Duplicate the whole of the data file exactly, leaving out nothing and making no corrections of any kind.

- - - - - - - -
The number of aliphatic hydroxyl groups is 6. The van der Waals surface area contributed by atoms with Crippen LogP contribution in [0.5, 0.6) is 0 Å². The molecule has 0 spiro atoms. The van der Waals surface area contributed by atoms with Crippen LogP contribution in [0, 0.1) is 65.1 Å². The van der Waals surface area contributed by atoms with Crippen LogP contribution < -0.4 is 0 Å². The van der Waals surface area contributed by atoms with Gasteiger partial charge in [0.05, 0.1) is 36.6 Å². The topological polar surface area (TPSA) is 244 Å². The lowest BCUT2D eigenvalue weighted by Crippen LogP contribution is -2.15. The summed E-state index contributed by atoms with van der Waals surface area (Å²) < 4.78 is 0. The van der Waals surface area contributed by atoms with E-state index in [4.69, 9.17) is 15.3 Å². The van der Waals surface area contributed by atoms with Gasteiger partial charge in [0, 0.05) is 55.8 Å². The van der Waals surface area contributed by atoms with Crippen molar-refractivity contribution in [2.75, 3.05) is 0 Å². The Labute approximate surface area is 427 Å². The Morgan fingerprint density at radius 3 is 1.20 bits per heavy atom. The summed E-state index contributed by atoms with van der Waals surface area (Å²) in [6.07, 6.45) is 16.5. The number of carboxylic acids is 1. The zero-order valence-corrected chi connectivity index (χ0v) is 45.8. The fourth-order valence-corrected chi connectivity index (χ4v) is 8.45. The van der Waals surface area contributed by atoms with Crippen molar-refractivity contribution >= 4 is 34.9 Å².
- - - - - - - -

The number of aliphatic hydroxyl groups is 6. The van der Waals surface area contributed by atoms with Crippen LogP contribution in [0.5, 0.6) is 0 Å². The molecule has 0 spiro atoms. The van der Waals surface area contributed by atoms with Crippen LogP contribution in [0, 0.1) is 65.1 Å². The van der Waals surface area contributed by atoms with Crippen LogP contribution < -0.4 is 0 Å². The van der Waals surface area contributed by atoms with Gasteiger partial charge in [0.05, 0.1) is 36.6 Å². The topological polar surface area (TPSA) is 244 Å². The lowest BCUT2D eigenvalue weighted by Crippen LogP contribution is -2.15. The summed E-state index contributed by atoms with van der Waals surface area (Å²) < 4.78 is 0. The van der Waals surface area contributed by atoms with E-state index in [4.69, 9.17) is 15.3 Å². The van der Waals surface area contributed by atoms with Gasteiger partial charge in [0, 0.05) is 55.8 Å². The van der Waals surface area contributed by atoms with Crippen molar-refractivity contribution in [2.75, 3.05) is 0 Å². The Labute approximate surface area is 427 Å². The Morgan fingerprint density at radius 3 is 1.20 bits per heavy atom. The summed E-state index contributed by atoms with van der Waals surface area (Å²) in [6.07, 6.45) is 16.5. The number of carboxylic acids is 1. The zero-order valence-corrected chi connectivity index (χ0v) is 45.8. The fourth-order valence-corrected chi connectivity index (χ4v) is 8.45. The van der Waals surface area contributed by atoms with Crippen molar-refractivity contribution >= 4 is 34.9 Å².